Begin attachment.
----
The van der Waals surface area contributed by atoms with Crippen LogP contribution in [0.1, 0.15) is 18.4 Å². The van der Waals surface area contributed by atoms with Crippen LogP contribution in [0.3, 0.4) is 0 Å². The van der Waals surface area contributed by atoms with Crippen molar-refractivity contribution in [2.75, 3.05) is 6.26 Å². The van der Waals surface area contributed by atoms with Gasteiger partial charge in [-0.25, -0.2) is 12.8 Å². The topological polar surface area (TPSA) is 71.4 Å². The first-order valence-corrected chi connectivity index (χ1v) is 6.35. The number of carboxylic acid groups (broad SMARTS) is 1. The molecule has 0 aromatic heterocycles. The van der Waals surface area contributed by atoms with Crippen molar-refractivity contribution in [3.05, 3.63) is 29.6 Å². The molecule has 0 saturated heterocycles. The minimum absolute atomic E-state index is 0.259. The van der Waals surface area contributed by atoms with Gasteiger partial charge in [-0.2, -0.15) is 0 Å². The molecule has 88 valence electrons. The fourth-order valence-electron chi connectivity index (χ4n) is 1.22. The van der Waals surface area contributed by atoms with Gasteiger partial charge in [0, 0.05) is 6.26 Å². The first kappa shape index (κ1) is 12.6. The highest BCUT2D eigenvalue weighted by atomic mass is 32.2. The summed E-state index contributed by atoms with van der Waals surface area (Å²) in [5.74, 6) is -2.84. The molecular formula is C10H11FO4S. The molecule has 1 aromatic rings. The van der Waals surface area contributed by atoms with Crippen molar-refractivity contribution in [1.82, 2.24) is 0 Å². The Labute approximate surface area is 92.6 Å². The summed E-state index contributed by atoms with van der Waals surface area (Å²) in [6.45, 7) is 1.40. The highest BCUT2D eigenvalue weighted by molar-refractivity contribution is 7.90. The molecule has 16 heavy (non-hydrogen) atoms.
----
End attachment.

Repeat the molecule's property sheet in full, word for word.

The van der Waals surface area contributed by atoms with Crippen LogP contribution in [0.1, 0.15) is 18.4 Å². The van der Waals surface area contributed by atoms with Crippen LogP contribution in [0.3, 0.4) is 0 Å². The van der Waals surface area contributed by atoms with Crippen molar-refractivity contribution in [2.75, 3.05) is 6.26 Å². The van der Waals surface area contributed by atoms with Gasteiger partial charge in [-0.25, -0.2) is 12.8 Å². The topological polar surface area (TPSA) is 71.4 Å². The first-order valence-corrected chi connectivity index (χ1v) is 6.35. The number of carboxylic acid groups (broad SMARTS) is 1. The molecule has 0 aromatic heterocycles. The van der Waals surface area contributed by atoms with Crippen molar-refractivity contribution in [3.05, 3.63) is 29.6 Å². The molecule has 0 saturated heterocycles. The minimum absolute atomic E-state index is 0.259. The van der Waals surface area contributed by atoms with Gasteiger partial charge in [-0.2, -0.15) is 0 Å². The molecule has 88 valence electrons. The fourth-order valence-electron chi connectivity index (χ4n) is 1.22. The van der Waals surface area contributed by atoms with Gasteiger partial charge in [0, 0.05) is 6.26 Å². The first kappa shape index (κ1) is 12.6. The highest BCUT2D eigenvalue weighted by atomic mass is 32.2. The summed E-state index contributed by atoms with van der Waals surface area (Å²) in [5.74, 6) is -2.84. The molecular formula is C10H11FO4S. The molecule has 1 aromatic rings. The van der Waals surface area contributed by atoms with Crippen molar-refractivity contribution in [1.82, 2.24) is 0 Å². The Labute approximate surface area is 92.6 Å². The summed E-state index contributed by atoms with van der Waals surface area (Å²) in [6.45, 7) is 1.40. The highest BCUT2D eigenvalue weighted by molar-refractivity contribution is 7.90. The molecule has 16 heavy (non-hydrogen) atoms.